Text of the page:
State v. Hamlett A13A0474; A13A0882 Court of Appeals of Georgia, decided 7/16/13, 8/7/13. The Court of Appeals of Georgia picked up the fumble by a Cobb County Superior Court judge and overturned the conviction of the brothers Hamlett. The judge had issued an order allowing for the placement of a GPS monitor on Jalim Hamlett’s truck. As a result of police tracking the truck, brothers Salim and Jalim Hamlett were convicted of possession of burglary tools, and a burglary alleged to have occurred on August 5, 2010, in Fulton County. However, the conviction was overturned once the Court of Appeals ruled that the State had failed to establish probable cause existed to allow for such an invasion of privacy.
The victim of the Fulton County burglary had called the police the following evening stating that a black male had appeared at his front door and asked if he could do some yard work, in spite of the fact it was raining. Alarmed by the situation, the victim followed the black male as he walked away from his home and into a truck bearing tag number BMP0476. The tag number was registered to a truck owned by Jalim, who had been wanted for seven months on dealing in a stolen property case out of Atlanta.
Armed with this information, the detective applied for an order from a Cobb County Superior Court judge allowing for the covert placement of a GPS device on the truck in question. The order was granted and Jalim’s truck was monitored by the police for the next two weeks. On August 30, 2010, Jalim was stopped in Sandy Springs by police that had been monitoring his whereabouts via the GPS tracker.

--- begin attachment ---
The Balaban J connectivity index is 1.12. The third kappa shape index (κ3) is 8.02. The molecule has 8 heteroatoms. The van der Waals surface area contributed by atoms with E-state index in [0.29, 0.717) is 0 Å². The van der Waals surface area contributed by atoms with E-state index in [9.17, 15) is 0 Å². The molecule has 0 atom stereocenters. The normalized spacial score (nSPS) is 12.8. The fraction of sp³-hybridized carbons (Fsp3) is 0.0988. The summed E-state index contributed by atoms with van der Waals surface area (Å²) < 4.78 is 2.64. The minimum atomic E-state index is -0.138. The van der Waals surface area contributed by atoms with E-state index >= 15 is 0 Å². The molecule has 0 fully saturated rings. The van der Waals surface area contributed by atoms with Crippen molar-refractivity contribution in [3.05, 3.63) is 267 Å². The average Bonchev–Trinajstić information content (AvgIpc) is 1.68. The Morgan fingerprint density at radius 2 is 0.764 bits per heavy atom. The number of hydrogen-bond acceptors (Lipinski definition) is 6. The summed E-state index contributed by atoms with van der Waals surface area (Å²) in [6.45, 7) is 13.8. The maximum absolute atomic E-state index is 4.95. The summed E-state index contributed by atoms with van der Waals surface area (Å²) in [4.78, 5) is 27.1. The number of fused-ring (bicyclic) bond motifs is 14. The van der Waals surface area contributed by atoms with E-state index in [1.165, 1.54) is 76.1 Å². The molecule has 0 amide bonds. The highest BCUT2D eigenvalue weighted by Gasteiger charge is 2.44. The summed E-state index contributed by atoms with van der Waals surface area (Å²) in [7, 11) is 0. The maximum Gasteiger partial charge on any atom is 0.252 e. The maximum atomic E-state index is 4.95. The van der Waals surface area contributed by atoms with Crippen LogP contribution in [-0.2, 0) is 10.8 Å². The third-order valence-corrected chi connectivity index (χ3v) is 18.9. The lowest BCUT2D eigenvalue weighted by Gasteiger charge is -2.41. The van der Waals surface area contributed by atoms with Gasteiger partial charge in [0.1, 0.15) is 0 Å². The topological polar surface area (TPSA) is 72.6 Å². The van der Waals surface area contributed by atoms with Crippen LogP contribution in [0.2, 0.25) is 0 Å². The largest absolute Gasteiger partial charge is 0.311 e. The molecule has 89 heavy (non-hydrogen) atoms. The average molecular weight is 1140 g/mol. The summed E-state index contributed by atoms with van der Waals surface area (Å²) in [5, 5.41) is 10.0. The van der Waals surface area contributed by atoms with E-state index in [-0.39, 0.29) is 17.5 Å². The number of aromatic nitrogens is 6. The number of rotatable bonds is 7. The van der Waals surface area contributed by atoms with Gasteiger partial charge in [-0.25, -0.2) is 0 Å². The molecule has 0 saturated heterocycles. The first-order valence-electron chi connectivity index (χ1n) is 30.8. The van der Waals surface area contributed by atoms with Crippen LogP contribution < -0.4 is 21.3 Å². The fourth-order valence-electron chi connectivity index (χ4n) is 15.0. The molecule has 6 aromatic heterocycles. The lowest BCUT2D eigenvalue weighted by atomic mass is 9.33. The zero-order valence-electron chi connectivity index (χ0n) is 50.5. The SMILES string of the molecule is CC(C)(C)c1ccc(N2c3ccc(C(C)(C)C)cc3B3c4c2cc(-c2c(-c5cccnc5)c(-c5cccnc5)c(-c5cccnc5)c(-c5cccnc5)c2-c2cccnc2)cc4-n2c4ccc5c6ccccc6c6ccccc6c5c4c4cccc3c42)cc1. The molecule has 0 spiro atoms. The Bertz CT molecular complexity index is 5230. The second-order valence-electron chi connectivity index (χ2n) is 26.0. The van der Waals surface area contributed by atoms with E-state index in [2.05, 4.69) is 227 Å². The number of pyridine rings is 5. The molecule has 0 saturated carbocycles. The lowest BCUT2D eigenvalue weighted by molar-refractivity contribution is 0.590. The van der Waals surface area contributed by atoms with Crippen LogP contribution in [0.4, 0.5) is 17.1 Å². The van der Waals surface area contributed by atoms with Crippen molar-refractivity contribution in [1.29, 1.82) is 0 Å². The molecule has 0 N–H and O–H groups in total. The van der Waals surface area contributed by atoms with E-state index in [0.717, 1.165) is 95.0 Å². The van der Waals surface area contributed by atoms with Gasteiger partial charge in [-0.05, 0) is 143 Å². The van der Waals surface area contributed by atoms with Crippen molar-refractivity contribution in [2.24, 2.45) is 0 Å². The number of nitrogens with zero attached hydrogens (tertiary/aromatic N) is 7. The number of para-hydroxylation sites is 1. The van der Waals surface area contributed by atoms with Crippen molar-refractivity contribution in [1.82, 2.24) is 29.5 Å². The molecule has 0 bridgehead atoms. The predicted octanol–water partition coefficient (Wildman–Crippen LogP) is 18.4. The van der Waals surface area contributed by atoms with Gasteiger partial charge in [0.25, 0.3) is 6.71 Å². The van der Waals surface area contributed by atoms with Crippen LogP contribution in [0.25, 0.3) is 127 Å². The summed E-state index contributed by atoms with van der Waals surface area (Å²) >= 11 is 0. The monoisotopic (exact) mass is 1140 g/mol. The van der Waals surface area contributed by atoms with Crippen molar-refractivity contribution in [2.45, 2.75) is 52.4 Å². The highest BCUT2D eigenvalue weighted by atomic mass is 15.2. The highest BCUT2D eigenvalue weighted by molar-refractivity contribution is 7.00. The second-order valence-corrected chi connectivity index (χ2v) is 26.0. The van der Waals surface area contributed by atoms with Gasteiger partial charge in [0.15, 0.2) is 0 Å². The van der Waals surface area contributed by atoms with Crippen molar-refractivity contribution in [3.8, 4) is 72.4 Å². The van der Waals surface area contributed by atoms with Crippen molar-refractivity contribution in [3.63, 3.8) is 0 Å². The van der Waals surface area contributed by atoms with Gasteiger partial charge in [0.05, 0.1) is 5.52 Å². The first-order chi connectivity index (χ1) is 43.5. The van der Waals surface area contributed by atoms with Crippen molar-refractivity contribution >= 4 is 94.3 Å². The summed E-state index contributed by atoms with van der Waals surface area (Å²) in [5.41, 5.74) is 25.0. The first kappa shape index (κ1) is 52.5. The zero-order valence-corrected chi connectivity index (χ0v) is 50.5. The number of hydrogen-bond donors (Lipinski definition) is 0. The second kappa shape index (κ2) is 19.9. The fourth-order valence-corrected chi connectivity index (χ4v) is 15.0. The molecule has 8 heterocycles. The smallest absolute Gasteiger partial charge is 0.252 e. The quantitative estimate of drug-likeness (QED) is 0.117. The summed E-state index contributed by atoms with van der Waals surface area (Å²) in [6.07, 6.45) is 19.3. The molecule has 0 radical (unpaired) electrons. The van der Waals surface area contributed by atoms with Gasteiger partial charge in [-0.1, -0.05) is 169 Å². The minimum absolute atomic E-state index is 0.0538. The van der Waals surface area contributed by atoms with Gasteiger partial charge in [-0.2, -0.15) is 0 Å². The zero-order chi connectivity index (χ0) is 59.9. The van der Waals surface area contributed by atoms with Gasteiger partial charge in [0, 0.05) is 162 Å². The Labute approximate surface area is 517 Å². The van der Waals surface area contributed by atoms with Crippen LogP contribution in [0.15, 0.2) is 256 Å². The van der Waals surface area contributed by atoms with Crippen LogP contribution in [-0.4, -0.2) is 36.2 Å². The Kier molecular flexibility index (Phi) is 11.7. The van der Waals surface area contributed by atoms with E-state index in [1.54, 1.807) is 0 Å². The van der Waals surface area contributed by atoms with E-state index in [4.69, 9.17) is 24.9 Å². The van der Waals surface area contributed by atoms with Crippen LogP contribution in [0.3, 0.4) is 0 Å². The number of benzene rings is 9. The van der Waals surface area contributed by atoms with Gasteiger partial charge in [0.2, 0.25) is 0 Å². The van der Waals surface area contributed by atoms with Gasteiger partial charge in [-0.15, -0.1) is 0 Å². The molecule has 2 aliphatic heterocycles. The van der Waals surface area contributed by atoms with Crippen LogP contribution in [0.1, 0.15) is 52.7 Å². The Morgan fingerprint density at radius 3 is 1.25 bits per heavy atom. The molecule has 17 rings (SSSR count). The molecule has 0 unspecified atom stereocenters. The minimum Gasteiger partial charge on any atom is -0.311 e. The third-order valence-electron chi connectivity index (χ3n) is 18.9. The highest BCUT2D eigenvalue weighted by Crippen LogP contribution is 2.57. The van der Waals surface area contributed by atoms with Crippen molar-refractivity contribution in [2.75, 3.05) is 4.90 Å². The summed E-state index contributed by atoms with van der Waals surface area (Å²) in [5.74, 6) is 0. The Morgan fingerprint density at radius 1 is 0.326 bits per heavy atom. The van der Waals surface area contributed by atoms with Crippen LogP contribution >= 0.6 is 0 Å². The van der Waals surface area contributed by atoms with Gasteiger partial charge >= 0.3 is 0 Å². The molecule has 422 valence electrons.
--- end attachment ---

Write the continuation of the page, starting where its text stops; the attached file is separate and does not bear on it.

At the time of the stop, Jalim’s truck had an expired tag and an inoperable brake light. The truck had been parked outside a Sandy Springs residence for twenty-eight minutes shortly before the stop.
The Court of Appeals had to tackle a few issues in this case. First, the Court had to decide whether the placement of the GPS tracker on Jalim’s truck constituted an invasion of privacy. Using common-sense bolstered by the recent case of United States v. Jones, the Court found that, “the installation and monitoring of the GPS tracking device, in this case, constituted a search that had to be authorized by a valid warrant. See United States v. Jones, 132 S. Ct 945 (2012).
Next, the Court determined that the detective failed to establish probable cause for the issuance of a search warrant in his affidavit to the Cobb County Superior Court. The Court of Appeals reasoned that there was a seven-month-old warrant for Jalim’s arrest for dealing in stolen property relating to a January 2010 burglary out of Atlanta. However, the detective admitted there was no evidence tying Jalim or his truck to the January 2010 Atlanta burglary. Furthermore, it was undisputed that the black male who offered to do yardwork for the August 5, 2010 burglary victim had committed no crime. Additionally, the Court factored in the fact that the police had Jalim’s home address for seven months prior to placing the GPS tracker on his truck and had passed on all attempts to locate him. The Court cited State v. Brantley in touching on the timeliness, or staleness, factor of a warrant. See Brantley, 264 Ga. App. 153-155 (“if the prior circumstances relied on to establish probable cause have grown stale with time, they are unlikely to provide a reliable barometer of present criminal conduct”).
In a last-ditch Hail Mary, the State attempted to argue that the taint of the illegal traffic stop was cured by the fact that Jalim was committing a traffic infraction when he was stopped. The Court of Appeals stiffed armed that argument, stating that the traffic stop would not have occurred but for the State’s illegal use of the GPS device. See State v. King, 287 Ga. App. 681-683 (evidence obtained as a direct result of the exploitation of the initial illegality, a pat-down search, was properly excluded).
What we take from this case is that, unlike the trial court in Cobb County, the Court of Appeals is willing to follow the law as laid down by the United States Supreme Court. In Jones, supra, the Court stated, “The Government physically occupied private property for the purpose of obtaining information. We have no doubt that such a physical intrusion would have been considered a ‘search’ within the meaning of the Fourth Amendment.” Somewhere James Madison and Thomas Jefferson are dancing in the end zone.